Local Radio Station KGPC Threatened with Closure Due to Budget Cuts 

Supporters of the Peralta Community College District's low-power community radio station are hoping to save it from closure.

click to enlarge Jeff Heyman, who helped launch KGPC; KGPC co-director Kathryn Styer; and KGPC host Flo Wiley. - PHOTO BY DREW COSTLEY
  • Photo by Drew Costley
  • Jeff Heyman, who helped launch KGPC; KGPC co-director Kathryn Styer; and KGPC host Flo Wiley.

Affixed atop one of the steel poles that holds an array of stadium lights high above Laney College's baseball field near Oakland's Lake Merritt is a small 100-watt antenna. Hardly anyone ever notices this discrete steel spike and bundle of wires, but starting at 7 p.m. each night, with the flip of a switch, a current of electricity begins flowing and the tower radiates an invisible wave of electromagnetic energy carrying the sounds of KGPC as far south as San Leandro and north to Berkeley.

And people definitely notice the sounds. On the FM dial at 96.9, KGPC is the Peralta Community College District's low-power radio station. Although it's licensed to Peralta, the station is really more of a community-oriented media organization. Broadcasting since 2015 for twelve hours each night, KGPC plays what may be the most diverse mix of music and talk in the East Bay, all of it is produced by locals. Those who are involved with the station are fiercely proud of its scrappy origins and growing roster of DJs and shows.

But KGPC is threatened with closure due to looming budget reductions that are expected to hit the Peralta college system this year. According to records and interviews with faculty and staff, the district — which includes Laney College, Merritt College, Berkeley City College, and the College of Alameda — is facing a $4 million deficit.

Staff at the radio station, who work as independent contractors for the district, told the Express that Peralta administrators informed them on June 5 that their contracts might not be renewed and that the funds used to pay them would be reduced from $110,000 to $65,000.

"If funding isn't restored, our station will go dark on July 1st," Kathryn Styer, the co-director of KGPC, told the Express. In addition to handling the administrative work of keeping the station on air, Styer and two other contractors help students and community members learn how to produce radio shows and podcasts.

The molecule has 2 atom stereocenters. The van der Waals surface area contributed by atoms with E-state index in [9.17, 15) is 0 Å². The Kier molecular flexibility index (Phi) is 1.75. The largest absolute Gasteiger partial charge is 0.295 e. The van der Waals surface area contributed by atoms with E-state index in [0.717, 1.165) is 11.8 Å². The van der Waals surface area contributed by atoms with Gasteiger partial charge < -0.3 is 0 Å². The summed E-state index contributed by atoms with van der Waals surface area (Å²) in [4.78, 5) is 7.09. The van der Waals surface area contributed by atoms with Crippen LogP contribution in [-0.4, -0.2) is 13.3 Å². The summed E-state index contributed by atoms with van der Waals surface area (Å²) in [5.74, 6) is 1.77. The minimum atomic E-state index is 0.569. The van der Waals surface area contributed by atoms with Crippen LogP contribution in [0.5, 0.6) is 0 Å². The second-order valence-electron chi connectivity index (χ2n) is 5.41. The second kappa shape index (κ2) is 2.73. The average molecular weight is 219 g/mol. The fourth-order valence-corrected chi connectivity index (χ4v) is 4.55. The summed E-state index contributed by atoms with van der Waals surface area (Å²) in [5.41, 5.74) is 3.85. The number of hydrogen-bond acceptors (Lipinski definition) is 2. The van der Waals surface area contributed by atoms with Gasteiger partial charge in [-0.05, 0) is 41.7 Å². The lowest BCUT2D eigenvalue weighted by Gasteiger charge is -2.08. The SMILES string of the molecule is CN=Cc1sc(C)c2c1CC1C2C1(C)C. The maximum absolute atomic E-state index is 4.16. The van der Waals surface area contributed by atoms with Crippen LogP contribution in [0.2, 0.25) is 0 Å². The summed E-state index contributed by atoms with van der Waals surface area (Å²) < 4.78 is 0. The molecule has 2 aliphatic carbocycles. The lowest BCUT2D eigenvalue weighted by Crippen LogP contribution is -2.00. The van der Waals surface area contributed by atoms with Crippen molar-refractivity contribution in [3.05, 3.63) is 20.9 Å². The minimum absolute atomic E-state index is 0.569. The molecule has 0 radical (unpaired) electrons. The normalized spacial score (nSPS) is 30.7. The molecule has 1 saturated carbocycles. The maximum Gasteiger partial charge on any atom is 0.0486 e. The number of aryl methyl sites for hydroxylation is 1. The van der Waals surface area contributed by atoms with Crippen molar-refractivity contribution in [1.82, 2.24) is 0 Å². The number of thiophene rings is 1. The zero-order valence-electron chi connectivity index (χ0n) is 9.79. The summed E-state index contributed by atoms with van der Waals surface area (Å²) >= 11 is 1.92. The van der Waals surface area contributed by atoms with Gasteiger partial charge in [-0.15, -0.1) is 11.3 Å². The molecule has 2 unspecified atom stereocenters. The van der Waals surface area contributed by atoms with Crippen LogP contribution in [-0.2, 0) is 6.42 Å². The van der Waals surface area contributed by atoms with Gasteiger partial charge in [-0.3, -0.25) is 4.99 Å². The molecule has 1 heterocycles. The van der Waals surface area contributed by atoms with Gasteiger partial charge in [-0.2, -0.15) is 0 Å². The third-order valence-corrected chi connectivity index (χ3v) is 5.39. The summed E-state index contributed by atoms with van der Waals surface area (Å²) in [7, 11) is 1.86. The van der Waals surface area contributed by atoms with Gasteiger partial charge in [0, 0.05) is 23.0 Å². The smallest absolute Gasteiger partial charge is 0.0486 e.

At a meeting of the Peralta District's board of trustees last week, Chancellor Jowel Laguerre appeared to grant the radio station a reprieve, assuring about two dozen of its supporters — including contract staff, DJs, and students — that the signal won't fade out due to lack of money.

But for years now, faculty and staff have been critical of Laguerre's promises. They say that in past budget cycles, programs, classes, and staff positions have been cut despite assurances to the contrary. The campuses have, in fact, weathered cuts in recent years and now the radio station has become symbolic of the kinds of community resources that are at risk.

According to Jennifer Shanoski, the president of the Peralta Federation of Teachers union, the district's budget process hasn't engendered much trust. It's supposed to involve the issuance of a tentative budget proposal by the administration for review by a shared-governance committee that includes faculty and staff members. This should include detailed budget data like line item spending and revenue and expenditure trends. But this year, the administration didn't provide a draft budget to the committee. Instead, five days after classes ended, the administration notified the four colleges' presidents that they would be expected to cut their budgets by 10 percent each in the coming year, and to freeze hiring for currently vacant jobs. The presidents, in turn, sent emails to faculty and staff warning of the financial squeeze.

Mary Shaughnessy, a counselor at the College of Alameda, told the district's board last week that this notice of impending cuts had a "chilling effect" on faculty and staff given that it came without warning.

"The process wasn't transparent, it wasn't collegial, and it wasn't collaborative," Shanoski said.

As Peralta prepares for budget cuts, KGPC's situation is especially perilous. If the station's contracted staff aren't re-hired for the coming year and the signal goes dark for any period of time, Styer said that it's almost assured Peralta's FCC license will be pulled. The license is contingent on constant programming each 24-hour period, and once withdrawn by the federal government, the license can't simply be renewed. The last time the FCC granted low-power broadcast rights on the radio spectrum was in 2015, and there are no current plans to issue new licenses. In other words, the result of de-funding the station would be the undoing of over a decade's worth of work.